Decision making and execution comprise the core of sport and many other games. The Art of Strategy admonishes us to "look forward, reason backward."
By anticipating certain endgames, we prepare both the strategy and the execution needed. This applies to us individually and to 'systems' like college basketball.
I saw a 'different' variation on a baseline out of bounds play recently.
Just another variation of pressuring choice of x3. If she stays in, 2 may have an attractive shot. If she leaves to help, the situation exposes 3 and 5 versus x5. I teach the girls that (on a BOB) when the big girls 'leave' the basket, they are usually coming back. Stay home.
Cheating. Let's imagine that certain "educational institutions" recruit using money, perquisites, or other 'favors'. The Art of Strategy discusses strategies to achieve cooperation (limit cheating).
Detection of cheating. "Before cheating can be punished it must be detected. If detection is fast and accurate, the punishment can be immediate and accurate." Insert laugh track for the NCAA.
Nature of punishment. Obviously, punishments vary, from probation to restricting scholarships, to postseason bans, or the proverbial 'death penalty', shutting programs down for a time.
Clarity. "The boundaries of acceptable behavior and the consequences of cheating should be clear to a prospective cheater." If the rules are complex, they may inadvertently break them.
Certainty. "Players should have confidence that detection will be punished and cooperation rewarded." As Jerry Tarkanian said, "the NCAA was so mad at Kentucky that they gave Cleveland State two extra years of probation."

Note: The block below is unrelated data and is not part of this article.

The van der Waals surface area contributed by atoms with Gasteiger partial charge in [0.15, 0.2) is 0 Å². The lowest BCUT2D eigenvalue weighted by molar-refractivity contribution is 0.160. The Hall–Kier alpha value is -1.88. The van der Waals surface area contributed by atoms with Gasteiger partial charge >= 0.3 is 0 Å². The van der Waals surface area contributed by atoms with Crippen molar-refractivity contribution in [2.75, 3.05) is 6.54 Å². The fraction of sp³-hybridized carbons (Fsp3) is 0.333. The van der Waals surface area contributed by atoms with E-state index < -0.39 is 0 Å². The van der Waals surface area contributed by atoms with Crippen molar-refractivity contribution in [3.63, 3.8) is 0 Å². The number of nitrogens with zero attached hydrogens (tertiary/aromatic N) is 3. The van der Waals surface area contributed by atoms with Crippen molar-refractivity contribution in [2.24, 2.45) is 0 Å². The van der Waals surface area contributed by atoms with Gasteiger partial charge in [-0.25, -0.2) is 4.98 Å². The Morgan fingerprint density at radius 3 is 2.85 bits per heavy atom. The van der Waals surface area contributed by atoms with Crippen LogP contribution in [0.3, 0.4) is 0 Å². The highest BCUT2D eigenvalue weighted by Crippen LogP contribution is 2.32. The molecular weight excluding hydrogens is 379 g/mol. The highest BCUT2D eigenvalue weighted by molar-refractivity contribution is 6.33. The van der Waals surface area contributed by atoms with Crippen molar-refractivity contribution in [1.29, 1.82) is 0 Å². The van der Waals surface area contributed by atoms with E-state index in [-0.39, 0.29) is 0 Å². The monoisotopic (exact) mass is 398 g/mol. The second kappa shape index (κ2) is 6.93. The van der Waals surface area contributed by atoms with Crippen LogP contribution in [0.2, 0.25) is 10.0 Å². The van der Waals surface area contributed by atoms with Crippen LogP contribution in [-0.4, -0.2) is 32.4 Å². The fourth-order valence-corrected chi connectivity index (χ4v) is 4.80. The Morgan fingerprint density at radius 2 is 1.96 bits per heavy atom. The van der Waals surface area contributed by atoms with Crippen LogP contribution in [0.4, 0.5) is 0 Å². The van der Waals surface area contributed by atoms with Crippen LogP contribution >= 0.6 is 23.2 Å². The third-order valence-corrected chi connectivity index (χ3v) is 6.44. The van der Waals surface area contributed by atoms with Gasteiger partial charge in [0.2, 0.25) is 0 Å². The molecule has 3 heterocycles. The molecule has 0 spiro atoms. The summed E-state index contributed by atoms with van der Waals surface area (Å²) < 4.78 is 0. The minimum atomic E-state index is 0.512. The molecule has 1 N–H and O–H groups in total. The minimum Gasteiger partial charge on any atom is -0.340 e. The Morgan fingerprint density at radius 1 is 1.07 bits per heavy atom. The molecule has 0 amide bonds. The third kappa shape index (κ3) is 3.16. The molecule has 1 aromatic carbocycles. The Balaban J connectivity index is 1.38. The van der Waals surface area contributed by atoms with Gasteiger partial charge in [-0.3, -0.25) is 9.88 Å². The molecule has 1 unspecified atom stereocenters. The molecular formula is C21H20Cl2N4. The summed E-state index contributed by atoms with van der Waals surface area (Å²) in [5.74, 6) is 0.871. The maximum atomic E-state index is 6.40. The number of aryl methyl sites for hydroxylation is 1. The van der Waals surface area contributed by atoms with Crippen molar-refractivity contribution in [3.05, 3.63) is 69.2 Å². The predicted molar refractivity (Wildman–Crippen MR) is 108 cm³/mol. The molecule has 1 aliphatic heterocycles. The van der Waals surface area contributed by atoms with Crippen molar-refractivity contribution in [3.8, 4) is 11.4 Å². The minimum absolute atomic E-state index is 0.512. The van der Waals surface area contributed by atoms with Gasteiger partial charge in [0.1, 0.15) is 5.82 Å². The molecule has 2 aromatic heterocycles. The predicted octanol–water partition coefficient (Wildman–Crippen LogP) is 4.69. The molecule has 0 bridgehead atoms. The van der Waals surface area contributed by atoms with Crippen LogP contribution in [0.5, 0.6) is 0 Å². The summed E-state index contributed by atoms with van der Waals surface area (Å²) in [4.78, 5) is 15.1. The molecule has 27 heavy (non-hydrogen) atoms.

Size. "If the punishment is strong enough to deter cheating, it need never actually be inflicted. Therefore it may as well be set at a sufficiently high level to ensure deterrence." If paying recruits exacted the death penalty for the first offense, it's reasonable to presume few would cross that line because high paid coaches would risk forfeiting present and future compensation.
Repetition. Repetitive cheating would exact higher sanctions. It could also depend on the 'value of the product' when applied to business.
The authors make clear that in many game theory sets, "what you do and how you get there has no impact at all on what the other side thinks and acts." Similarly, by acting together (to affirm acceptable practices), conspiracy and collusion act in the interest of the businesses but against the interests of the consumers. In practice, the Sherman Antitrust Act (approved by the Supreme Court) prevents these anti-consumer practices.
Regarding recruiting violations, temptation never disappears and the system has imperfect information and transparency. The 'players' know this and looking forward and reasoning backward hasn't stopped cheating.